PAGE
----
The Kirkwood Call

Making no cents

Carter Philipp, opinions writer

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Nothing in this world is a terrible as the penny. It seriously makes no sense. Imagine the longest Schnucks line that you can, with you at the back. The person’s total at the front of that line is $10.02, and since they are such a good citizen, they try to pay with exact change. Except they do not have the exact change. They do not have the two pennies. They only have a 10 dollar bill. What follows next is the single most awkward staring contest where the cashier eventually gives in and exempts the person from the two cents. Even the cashier knows that a penny is not worth the trouble.

The story of the penny begins at the same time as our first U.S. mint: 1792. This mint produced the quarter, dime, half dime (or nickel) and the penny. These pennies, born of a newer, richer nation, were made of 100 percent copper. But, that didn’t last long. The price of copper gradually went up, and due to inflation, the value of the penny went down. This caused the mint to change the penny to 5 percent zinc and 95 percent copper, then eventually to 95 percent zinc and 5 percent copper. According to the New York Times, the value of the penny reached its tipping point in 2006, when a penny was worth 1.73 cents due to the copper to zinc ratio. This prompted people to start melting these supposedly 1 cent coins to sell the copper for profit.

In a logical world, the government would have realized the penny was costing more to mint than it was worth and would have been happy its citizens were removing it from circulation. But instead they made it illegal to melt U.S. currency, and to this day, U.S. mints still produce around four million pennies each year. According to the Wall Street Journal, it costs roughly 1.5 pennies to create one penny in 2017. It obviously was not the best way to deal with the situation.

Even if pennies were minted of something closer to their true value like plastic, or even paper, it wouldn’t fix the problem that pennies are terrible for people as well as the economy. The purpose of cash is to buy things. Someone has something you want, so you give them your cash as a means of exchange so you can have that thing. In the old days, pennies could actually buy things on their own, like candy, but not anymore. Good luck buying a $60 toaster with a whopping 41 pounds of pennies. People use pennies as exact change, but the problem with exact change is that the product you pick up off the shelf isn’t listed with tax, so unless you can multiply by 8.875 percent in your head, you won’t know your true total until you are at the front of the line. Just like our example, our lightning fast world will not allow one person to fumble for exact change at the front of the longest Schnucks line you have ever seen; you could cause someone to miss a meeting, be late to a birthday, or be late to a meeting for a birthday. At some point it’s simply not worth our time to divide up transactions.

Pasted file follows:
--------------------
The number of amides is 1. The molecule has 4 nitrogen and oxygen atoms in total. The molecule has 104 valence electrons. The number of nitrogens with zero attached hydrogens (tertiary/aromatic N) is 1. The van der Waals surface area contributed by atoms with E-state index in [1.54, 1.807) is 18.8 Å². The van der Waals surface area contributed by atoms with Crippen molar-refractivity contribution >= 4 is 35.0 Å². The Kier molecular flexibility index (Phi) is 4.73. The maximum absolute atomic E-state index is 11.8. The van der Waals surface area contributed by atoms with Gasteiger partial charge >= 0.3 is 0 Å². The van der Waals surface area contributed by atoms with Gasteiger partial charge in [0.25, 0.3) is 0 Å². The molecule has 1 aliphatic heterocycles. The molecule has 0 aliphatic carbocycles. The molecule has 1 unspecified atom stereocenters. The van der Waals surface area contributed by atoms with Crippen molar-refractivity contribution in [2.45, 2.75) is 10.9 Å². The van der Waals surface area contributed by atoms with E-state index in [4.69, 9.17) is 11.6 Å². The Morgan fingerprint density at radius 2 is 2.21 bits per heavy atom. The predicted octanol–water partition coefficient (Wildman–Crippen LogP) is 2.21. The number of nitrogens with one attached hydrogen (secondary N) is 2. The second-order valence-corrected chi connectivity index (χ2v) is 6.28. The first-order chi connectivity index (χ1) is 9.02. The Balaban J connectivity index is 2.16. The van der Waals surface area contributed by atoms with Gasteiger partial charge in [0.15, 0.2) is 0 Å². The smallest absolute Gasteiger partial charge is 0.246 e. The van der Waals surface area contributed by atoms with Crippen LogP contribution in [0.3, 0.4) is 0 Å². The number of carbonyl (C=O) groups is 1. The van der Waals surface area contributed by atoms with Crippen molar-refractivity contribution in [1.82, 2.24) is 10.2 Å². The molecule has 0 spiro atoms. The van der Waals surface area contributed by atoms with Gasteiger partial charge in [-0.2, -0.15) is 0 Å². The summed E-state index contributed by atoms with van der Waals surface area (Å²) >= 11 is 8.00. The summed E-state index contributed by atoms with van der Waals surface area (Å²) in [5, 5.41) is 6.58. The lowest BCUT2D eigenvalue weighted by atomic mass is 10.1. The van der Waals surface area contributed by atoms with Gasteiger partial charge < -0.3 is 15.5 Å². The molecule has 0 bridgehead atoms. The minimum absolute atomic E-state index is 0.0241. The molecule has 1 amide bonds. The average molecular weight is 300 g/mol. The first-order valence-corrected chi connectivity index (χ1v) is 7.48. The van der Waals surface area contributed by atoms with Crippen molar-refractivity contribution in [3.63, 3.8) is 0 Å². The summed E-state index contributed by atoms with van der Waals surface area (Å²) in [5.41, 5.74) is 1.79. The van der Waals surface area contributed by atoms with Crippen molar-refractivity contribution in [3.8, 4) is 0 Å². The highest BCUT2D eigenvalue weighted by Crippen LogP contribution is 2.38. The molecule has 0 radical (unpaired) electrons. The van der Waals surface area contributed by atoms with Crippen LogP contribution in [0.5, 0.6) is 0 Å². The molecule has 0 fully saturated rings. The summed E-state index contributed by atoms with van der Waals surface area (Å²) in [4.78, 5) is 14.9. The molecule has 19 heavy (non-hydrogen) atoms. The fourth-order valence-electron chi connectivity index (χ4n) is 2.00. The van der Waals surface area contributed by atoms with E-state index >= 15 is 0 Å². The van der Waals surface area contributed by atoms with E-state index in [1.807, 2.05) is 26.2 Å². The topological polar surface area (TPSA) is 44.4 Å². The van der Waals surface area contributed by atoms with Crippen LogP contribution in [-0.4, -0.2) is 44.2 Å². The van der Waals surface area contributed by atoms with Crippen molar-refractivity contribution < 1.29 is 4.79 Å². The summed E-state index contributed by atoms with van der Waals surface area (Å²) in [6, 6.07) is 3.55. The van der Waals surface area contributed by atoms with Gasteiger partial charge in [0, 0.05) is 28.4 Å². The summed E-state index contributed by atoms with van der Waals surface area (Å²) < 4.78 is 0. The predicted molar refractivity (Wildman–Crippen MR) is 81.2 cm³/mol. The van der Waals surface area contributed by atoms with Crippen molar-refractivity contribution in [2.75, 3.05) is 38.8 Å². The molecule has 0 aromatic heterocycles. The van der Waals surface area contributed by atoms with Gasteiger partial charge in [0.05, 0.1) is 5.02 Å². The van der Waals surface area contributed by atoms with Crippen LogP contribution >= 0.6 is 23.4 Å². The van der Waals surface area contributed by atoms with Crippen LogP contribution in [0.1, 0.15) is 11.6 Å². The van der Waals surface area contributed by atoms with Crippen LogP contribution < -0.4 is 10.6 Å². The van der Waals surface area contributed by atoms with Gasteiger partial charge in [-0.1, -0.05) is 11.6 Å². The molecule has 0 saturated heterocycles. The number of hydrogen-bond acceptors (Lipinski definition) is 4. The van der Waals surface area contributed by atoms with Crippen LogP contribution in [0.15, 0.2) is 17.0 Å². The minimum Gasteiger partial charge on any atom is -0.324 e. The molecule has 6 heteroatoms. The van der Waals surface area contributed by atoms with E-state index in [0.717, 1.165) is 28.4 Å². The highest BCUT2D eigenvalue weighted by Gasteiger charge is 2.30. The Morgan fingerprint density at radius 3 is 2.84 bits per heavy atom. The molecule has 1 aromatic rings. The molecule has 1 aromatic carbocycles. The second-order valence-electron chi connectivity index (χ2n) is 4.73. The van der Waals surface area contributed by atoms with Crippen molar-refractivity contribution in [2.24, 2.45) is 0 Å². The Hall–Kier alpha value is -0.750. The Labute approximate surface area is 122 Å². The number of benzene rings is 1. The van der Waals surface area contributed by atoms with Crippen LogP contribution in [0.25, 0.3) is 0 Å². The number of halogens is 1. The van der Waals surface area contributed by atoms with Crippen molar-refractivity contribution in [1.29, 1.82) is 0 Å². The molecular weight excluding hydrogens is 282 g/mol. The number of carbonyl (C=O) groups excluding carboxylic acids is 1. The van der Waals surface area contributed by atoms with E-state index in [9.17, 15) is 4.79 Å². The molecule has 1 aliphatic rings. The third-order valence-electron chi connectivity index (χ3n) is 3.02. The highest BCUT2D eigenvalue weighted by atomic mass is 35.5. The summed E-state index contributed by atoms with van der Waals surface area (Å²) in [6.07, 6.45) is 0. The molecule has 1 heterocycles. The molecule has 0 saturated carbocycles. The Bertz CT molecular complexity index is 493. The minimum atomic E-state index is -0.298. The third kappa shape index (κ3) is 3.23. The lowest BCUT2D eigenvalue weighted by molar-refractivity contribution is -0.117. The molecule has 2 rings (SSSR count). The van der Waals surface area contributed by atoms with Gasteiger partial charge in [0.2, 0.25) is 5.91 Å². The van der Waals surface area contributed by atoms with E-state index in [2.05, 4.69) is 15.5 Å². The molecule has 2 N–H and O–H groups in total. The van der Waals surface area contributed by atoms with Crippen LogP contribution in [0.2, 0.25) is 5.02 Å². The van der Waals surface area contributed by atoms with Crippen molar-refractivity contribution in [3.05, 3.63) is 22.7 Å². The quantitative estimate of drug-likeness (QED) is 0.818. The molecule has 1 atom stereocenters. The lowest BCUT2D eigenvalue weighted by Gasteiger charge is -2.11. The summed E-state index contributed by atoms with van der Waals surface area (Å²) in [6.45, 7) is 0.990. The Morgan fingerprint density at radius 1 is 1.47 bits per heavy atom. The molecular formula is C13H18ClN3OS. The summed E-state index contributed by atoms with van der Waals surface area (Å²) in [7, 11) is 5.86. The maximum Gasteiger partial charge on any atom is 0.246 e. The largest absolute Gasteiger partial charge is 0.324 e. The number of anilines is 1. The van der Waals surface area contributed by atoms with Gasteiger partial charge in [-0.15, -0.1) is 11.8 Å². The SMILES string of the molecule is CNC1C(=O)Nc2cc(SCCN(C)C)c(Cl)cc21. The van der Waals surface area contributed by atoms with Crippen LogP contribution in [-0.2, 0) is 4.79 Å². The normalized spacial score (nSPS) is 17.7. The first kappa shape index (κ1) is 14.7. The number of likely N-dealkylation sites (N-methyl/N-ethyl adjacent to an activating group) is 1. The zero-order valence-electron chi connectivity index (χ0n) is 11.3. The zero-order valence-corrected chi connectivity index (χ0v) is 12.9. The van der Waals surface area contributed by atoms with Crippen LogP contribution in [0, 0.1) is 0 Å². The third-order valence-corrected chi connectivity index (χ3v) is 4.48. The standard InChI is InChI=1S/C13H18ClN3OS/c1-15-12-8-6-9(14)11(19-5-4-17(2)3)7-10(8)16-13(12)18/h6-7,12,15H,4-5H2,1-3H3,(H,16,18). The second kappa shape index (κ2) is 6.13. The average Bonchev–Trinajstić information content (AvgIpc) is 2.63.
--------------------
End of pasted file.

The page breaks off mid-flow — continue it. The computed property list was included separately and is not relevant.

Some people suspect prices will rise and charities will lose money if we abandon the penny. But many countries have dropped their own one cent coin, namely Australia, New Zealand, Finland, the Netherlands and, most recently, Canada. According to the Canadian Broadcasting Corporation, Canada simply stopped minting their penny; however, they continue to accept it as legal currency. As far as transactions go, if you pay with credit or debit, you will still be charged as if pennies exist (ie: $7.46), but if you pay with physical money, you can either pay with some of the dead, inefficient currency, or if you have none, the store will automatically round to the nearest five cents (ie: $7.45).

Possibly the only thing the penny has going for it is Abraham Lincoln. But for all of the Abe enthusiasts, have no fear, because do not forget Lincoln will always be on the $5 bill. A piece of currency that is not going anywhere, since it actually proclaims its true value.

And one final thing, before the first U.S. mint was shut down, it produced another coin. That was the half penny. According to the Royal Mint Museum, the half penny stopped being minted in 1956, because it was worth too little. The interesting part is that, according to the New York Times, when the half cent met its fate, it had more buying power than today’s dime. So instead of simply copying our sister to the north when it comes to abolishing the penny, the United States could revolutionize the overall efficiency of the world’s economy by maybe even cutting the nickel or dime. This action would hopefully have cents making a lot more sense.

 

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Making no cents